Chronicle of a failed execution

Liliana Segura, an AlterNet writer and member of the Campaign to End the Death Penalty, reports on the botched attempt to execute Romell Broom--who tried to help his executioners put him to death, only to leave the chamber alive.

Marching against the death penalty (Matt Beamesderfer | SW)Marching against the death penalty (Matt Beamesderfer | SW)

LAST TUESDAY afternoon, on September 17, 53-year-old Romell Broom lay strapped to a gurney inside the death chamber at the Southern Ohio Correctional Facility in Lucasville, Ohio, as "medical" staff--also known as an "execution team"--struggled to insert IVs into his arms.

The point, of course, was to kill him, by the same method currently used in every death penalty state in the country: lethal injection. It's a technique widely seen as perfectly humane, including by the U.S. Supreme Court, which last year ruled that, despite several documented executions gone awry, it does not violate the 8th Amendment ban on cruel and unusual punishment.

Nevertheless, it doesn't always go according to plan--and certainly not in Ohio. In 2006, a different Ohio prisoner named Joseph A. Clark lifted his head from the gurney after his vein collapsed and said, "It don't work, it don't work, it don't work, it ain't working," repeatedly, according to one witness. This led to "moaning, crying out and guttural noises" some 30 minutes later. An hour and a half after the execution started, Clark was finally dead.

In 2007, the execution of another Ohio prisoner, Christopher Newton, took two hours due to executioners' difficulty finding a vein.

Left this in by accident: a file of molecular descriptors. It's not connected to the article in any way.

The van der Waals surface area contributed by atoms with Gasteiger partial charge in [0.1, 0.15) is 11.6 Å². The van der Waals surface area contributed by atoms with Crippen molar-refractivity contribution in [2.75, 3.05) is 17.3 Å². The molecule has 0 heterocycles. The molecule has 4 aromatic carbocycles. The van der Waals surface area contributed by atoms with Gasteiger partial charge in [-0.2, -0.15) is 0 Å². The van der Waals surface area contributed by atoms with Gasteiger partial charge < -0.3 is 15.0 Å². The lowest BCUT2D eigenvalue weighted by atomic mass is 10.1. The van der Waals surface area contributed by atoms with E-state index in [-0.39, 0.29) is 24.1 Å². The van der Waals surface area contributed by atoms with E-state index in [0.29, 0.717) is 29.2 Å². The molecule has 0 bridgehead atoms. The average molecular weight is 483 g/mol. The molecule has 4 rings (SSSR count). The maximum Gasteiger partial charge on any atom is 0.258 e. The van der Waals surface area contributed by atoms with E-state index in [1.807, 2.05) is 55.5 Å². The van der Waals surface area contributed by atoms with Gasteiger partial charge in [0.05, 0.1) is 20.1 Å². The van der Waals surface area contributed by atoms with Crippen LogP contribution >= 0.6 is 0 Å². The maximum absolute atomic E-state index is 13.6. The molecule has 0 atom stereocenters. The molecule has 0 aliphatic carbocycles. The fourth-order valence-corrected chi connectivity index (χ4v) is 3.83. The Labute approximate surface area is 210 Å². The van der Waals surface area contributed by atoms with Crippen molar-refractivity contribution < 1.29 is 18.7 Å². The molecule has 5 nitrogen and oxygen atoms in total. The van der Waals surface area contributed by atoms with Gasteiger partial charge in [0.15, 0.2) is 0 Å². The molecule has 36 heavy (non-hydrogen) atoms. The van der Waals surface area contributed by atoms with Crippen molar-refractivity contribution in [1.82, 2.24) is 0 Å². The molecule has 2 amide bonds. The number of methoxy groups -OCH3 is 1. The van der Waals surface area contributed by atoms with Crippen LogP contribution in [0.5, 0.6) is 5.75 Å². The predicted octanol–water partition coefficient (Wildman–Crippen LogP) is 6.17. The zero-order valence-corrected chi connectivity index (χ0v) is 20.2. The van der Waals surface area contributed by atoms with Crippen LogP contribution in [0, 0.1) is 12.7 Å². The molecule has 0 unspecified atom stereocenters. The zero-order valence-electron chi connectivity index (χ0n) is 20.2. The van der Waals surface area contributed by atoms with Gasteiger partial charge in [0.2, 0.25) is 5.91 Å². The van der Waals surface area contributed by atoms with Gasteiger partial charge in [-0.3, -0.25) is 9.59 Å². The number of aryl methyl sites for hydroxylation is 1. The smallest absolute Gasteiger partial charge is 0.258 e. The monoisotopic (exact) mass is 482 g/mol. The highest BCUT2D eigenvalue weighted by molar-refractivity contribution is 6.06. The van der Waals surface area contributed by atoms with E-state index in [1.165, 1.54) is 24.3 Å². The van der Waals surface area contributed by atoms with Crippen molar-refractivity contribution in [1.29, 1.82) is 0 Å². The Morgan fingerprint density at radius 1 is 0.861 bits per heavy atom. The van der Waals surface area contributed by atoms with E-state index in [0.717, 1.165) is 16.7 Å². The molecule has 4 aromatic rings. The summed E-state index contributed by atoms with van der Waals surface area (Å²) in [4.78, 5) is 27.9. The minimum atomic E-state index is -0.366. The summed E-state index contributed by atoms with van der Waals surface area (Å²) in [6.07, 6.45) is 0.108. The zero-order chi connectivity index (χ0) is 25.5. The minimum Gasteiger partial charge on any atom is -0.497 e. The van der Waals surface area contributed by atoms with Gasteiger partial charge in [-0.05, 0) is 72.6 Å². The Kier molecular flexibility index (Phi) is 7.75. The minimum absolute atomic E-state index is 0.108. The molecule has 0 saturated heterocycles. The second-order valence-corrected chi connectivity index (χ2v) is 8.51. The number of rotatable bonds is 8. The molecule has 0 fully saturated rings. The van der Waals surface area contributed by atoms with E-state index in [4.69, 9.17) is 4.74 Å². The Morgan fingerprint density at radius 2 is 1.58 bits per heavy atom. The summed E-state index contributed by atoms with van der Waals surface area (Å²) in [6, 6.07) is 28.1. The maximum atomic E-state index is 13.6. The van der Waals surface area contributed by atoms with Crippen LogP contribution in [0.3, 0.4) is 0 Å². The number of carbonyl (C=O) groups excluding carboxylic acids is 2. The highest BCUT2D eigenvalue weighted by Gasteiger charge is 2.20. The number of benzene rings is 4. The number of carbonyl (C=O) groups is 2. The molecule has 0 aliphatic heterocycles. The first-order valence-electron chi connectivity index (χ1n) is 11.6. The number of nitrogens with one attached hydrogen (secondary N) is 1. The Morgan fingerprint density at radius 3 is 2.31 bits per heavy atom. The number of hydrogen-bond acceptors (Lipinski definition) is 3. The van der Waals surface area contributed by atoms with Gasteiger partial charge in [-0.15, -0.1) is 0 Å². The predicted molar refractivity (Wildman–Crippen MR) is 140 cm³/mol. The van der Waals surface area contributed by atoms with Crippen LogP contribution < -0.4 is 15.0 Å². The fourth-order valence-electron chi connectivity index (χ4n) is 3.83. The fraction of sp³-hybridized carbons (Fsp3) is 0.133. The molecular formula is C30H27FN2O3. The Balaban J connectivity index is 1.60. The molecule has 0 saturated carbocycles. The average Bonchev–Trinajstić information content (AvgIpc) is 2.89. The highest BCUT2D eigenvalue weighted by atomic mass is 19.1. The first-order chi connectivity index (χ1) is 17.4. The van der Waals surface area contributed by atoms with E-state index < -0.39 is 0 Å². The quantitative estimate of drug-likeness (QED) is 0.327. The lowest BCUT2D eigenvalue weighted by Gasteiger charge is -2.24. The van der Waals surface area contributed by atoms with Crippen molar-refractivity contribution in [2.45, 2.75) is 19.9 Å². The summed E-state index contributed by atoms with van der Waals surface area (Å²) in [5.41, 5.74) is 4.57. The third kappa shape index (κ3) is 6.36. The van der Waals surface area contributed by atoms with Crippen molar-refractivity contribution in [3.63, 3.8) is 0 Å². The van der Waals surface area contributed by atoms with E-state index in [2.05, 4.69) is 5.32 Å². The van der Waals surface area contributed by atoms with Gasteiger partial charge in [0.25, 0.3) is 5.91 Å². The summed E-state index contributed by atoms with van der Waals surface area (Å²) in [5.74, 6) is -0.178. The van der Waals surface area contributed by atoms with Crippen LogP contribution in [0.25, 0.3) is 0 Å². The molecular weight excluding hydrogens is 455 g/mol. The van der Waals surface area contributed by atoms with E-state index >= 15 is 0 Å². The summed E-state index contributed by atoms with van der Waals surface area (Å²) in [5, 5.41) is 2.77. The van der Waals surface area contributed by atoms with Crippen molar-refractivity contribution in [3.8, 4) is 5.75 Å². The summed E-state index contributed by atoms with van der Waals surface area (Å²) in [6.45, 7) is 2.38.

So maybe it was the gruesome memory of these botched executions that led Broom's execution team, 30 minutes in, to leave the chamber and "take a break," according to a grim timeline of the procedure. Twelve minutes later, team members were back in the cell, trying again, only to be told another two minutes later by Terry Collins, the prison director, to take another break.

In sum, after poking and prodding for two hours, during which Broom wiped his face, wept, and attempted to help his executioners find a vein--"He turned over on his left side, slid rubber tubing designed to clarify his veins up his left arm, then began moving the arm up and down while flexing and closing and opening his fingers"--the team finally stopped, on order of Ohio Gov. Ted Strickland, who issued a temporary reprieve.

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JULIE WALBURN, a spokesperson for the prison described Broom as "extremely cooperative and respectful at the team," noting, "He actually attempted to help the team find an access point."

Meanwhile, Adele Shank, one of his attorneys, who was present for the execution, described her client as "traumatized." "It really hurt him, I mean physically hurt him," she said.

Indeed, by the time the whole mess came to an end, the execution team had attempted to find a vein in both his arms and "at least one leg," according to reports. A report in the Cleveland Plain Dealer described how Broom "lay back on his bed, covered his face with his hands, and cried. Another time, while sitting up, he was seen grimacing as the execution team appeared to seek a vein around his ankles."

After a brief attempt to reschedule the execution for this week, Broom is back on death row until further notice, his new execution date blocked by a federal judge.

Romell Broom was convicted of a rape and murder of a 14-year old girl in 1984. For that reason, many people say he deserves no sympathy.

Regardless, what happened to this man in Ohio's execution chamber last week should send chills down the spines of those who continue to insist that lethal injection is a humane way to kill people. Indeed, it should lead people to rethink whether the death penalty is humane at all. Even in an era when "torture" has largely lost its shock value, it would be hard to argue that this was not the least bit cruel or unusual.

A hearing on Broom's case has been scheduled for November 30.

First published at AlterNet.org.